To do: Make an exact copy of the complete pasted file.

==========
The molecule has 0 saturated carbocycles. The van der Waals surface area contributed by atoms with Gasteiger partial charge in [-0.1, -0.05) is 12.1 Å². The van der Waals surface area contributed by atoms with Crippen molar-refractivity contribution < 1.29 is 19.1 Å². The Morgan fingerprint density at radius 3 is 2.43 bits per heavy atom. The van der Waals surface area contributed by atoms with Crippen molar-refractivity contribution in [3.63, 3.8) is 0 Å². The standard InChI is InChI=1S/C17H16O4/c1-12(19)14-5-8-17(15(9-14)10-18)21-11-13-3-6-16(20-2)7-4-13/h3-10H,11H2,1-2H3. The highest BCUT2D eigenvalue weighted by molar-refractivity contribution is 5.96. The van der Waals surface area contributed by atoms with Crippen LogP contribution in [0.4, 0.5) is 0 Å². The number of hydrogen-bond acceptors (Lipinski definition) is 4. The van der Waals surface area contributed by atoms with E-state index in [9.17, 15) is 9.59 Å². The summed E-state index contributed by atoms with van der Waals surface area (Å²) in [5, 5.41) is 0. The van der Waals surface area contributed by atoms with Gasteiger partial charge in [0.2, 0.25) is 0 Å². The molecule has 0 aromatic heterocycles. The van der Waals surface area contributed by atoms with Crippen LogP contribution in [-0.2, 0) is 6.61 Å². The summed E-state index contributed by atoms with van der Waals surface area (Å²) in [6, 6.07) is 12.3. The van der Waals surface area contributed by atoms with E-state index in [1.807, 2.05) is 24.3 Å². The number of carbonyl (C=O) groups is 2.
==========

The molecule has 0 saturated carbocycles. The van der Waals surface area contributed by atoms with Gasteiger partial charge in [-0.1, -0.05) is 12.1 Å². The van der Waals surface area contributed by atoms with Crippen molar-refractivity contribution < 1.29 is 19.1 Å². The Morgan fingerprint density at radius 3 is 2.43 bits per heavy atom. The van der Waals surface area contributed by atoms with Crippen molar-refractivity contribution in [3.63, 3.8) is 0 Å². The standard InChI is InChI=1S/C17H16O4/c1-12(19)14-5-8-17(15(9-14)10-18)21-11-13-3-6-16(20-2)7-4-13/h3-10H,11H2,1-2H3. The highest BCUT2D eigenvalue weighted by molar-refractivity contribution is 5.96. The van der Waals surface area contributed by atoms with Crippen LogP contribution in [0.4, 0.5) is 0 Å². The number of hydrogen-bond acceptors (Lipinski definition) is 4. The van der Waals surface area contributed by atoms with E-state index in [9.17, 15) is 9.59 Å². The summed E-state index contributed by atoms with van der Waals surface area (Å²) in [5, 5.41) is 0. The van der Waals surface area contributed by atoms with Gasteiger partial charge in [0.2, 0.25) is 0 Å². The molecule has 0 aromatic heterocycles. The van der Waals surface area contributed by atoms with Crippen LogP contribution in [-0.2, 0) is 6.61 Å². The summed E-state index contributed by atoms with van der Waals surface area (Å²) in [6, 6.07) is 12.3. The van der Waals surface area contributed by atoms with E-state index in [1.807, 2.05) is 24.3 Å². The number of carbonyl (C=O) groups is 2.